What We’re Reading, Watching, and Learning in August

Aunt Fannie Blog

As perpetual learners and constant questioners, the Aunt Fannie’s team is always looking for ways to up our game—and we believe there’s no better teacher than science and nature itself. That’s why we’re always scouring the web, magazines, podcasts, and tips from friends to discover fascinating new facts about insects, wild research about the microbiome, new, safer ways to care for our homes and our loved ones with truly natural ingredients, and information that will help us help you more every day (and if our obsessive reading helps us win at Trivia Night, that’s a sweet bonus). Here’s what caught our eyes this month: probiotics for bees, how a 24-year-old hopes to clean up the Great Pacific Garbage Patch, and a few reasons to think about eating bugs.

Fighting colony collapse with probiotics for pollinators. (via Fast Company)

Bees and other pollinators are vital to our survival, and while we still don’t know exactly why colonies are dying, some folks are hoping offering the winged wonders some helpful bacteria might boost their immune system and help them thrive. SeedLabs, a branch of the startup microbiome outfit Seed, has created a blend of probiotics designed to support honeybees’ defense against pesticides and diseases found to kill of hives. We’re buzzing with anticipation! 

Climate change will mean more insects, and less food for humans. (via the Atlantic)

crickets

Our favorite microbiome writer Ed Yong (author of I Contain Multitudes: The Microbes Within Us and a Grander View of Life) turns his lens on the insect world in this recent article on climate change’s impact on crop-loving insects. According to Yong, between 10 and 20 percent of crops produced around the world are eaten by insects, and new research suggests that number will rise starkly with each degree of global temperature rise: “As the future gets hotter, the very hungry caterpillar is going to be even hungrier.” One possible solution? Eat those crickets! New research suggests munching on protein-rich insects increases healthy gut bacteria, and may even reduce inflammation in the body. And if you need some help coming up with recipes for grasshopping, the Smithsonian’s new Bug Out cooking show features insects as the main ingredient.

Is perfect skin linked to gut health? (via the New York Times)

From The Beauty Chef, an Australian company offering probiotic-laced skincare products to makeup guru Bobbi Brown’s probiotic “pixie sticks,” the New York Times dives into fresh ways folks are looking to boost beauty with good bacteria. According to Dr. Yasmine Belkaid, the director of the National Institute of Allergy and Infectious Disease’s microbiome program, “Big promises have come too fast, but in the next 10 to 15 years there could be some very impressive products on the market.” Clear skin is on the way, with science.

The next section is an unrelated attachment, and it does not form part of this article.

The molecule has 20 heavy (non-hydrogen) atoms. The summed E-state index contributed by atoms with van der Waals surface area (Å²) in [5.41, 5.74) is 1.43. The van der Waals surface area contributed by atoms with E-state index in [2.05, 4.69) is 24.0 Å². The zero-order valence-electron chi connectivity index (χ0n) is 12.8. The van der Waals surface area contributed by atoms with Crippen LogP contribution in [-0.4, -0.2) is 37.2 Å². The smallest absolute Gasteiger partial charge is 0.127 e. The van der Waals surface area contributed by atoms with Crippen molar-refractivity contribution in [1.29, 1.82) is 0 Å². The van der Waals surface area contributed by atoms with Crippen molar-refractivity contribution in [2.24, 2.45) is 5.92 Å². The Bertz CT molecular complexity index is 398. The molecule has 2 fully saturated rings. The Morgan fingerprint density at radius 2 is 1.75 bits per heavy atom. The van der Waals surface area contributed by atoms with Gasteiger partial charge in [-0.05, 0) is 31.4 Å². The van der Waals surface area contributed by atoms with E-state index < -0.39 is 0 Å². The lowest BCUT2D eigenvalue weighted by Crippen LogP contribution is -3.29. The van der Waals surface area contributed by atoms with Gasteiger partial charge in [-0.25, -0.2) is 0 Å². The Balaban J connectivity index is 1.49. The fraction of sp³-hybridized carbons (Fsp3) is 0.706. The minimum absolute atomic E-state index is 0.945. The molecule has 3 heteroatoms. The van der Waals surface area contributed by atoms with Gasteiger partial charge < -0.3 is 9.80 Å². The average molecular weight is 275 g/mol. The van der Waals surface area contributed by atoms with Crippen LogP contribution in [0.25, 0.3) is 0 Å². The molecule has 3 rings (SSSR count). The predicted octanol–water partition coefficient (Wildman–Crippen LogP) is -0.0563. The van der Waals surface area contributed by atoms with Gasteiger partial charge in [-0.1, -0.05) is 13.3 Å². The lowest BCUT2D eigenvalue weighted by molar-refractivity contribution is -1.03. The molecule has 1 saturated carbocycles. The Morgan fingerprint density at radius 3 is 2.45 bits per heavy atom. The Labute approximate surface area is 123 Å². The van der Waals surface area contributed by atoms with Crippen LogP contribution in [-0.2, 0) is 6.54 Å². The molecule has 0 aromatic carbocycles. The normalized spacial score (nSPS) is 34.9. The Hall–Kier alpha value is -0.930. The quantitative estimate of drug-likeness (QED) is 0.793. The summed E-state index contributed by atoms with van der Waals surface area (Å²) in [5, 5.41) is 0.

Why mosquitoes love runners so damn much (via Runner’s World)

According to Jonathan Day, Ph.D., a mosquito researcher and professor of medical entomology at the University of Florida, runners produce a lot more carbon dioxide than sedentary folks—probably three to four times as much—and they also produce a lot of other mosquito attractants, like lactic acid and an increased surface body temperature. Not a runner but still feel like a skeeter feeder? Check out our article on why some folks are more prone to bug bites than others, and pick up a box of our Mosquito Wipes—made with food-based ingredients that are safe for pets, kids of all ages, and babies over 6 months old!

How a 24-year-old entrepreneur from the Netherlands hopes to eradicate the Great Pacific Garbage Patch (via Here and Now, NPR and WBUR in Boston)trash plastic

You’ve probably heard a lot of buzz about the growing problem of plastics and trash in our oceans—about about 538 million pounds of it—and one young man named Boyan Slat is trying to do something about it. Early this September, Slat and a crew working under the name “The Ocean Cleanup” will deploy a 2,000-foot, U-shaped boom more than 1,000 miles off the coast of California. This article explores why this could work, but more importantly why we need more diverse and creative ways to tackle the plastic problem that grows trickier every year.

Aunt Fannie’s in the News: These are the best natural all-purpose cleaners at Whole Foods Market (via MindBodyGreen)

Did you know that Whole Foods Market keeps a running list of banned cleaning ingredients to keep customers safe while they scrub? We use whole, food-based ingredients that you can recognize, pronounce, and even eat—and we’ve done the research to combine those ingredients in radical ways that work better than conventional products without compromising the health of our kids, pets, and our indoor environment. Want to find Aunt Fannie’s in a Whole Foods near you? Check out our handy online store locator.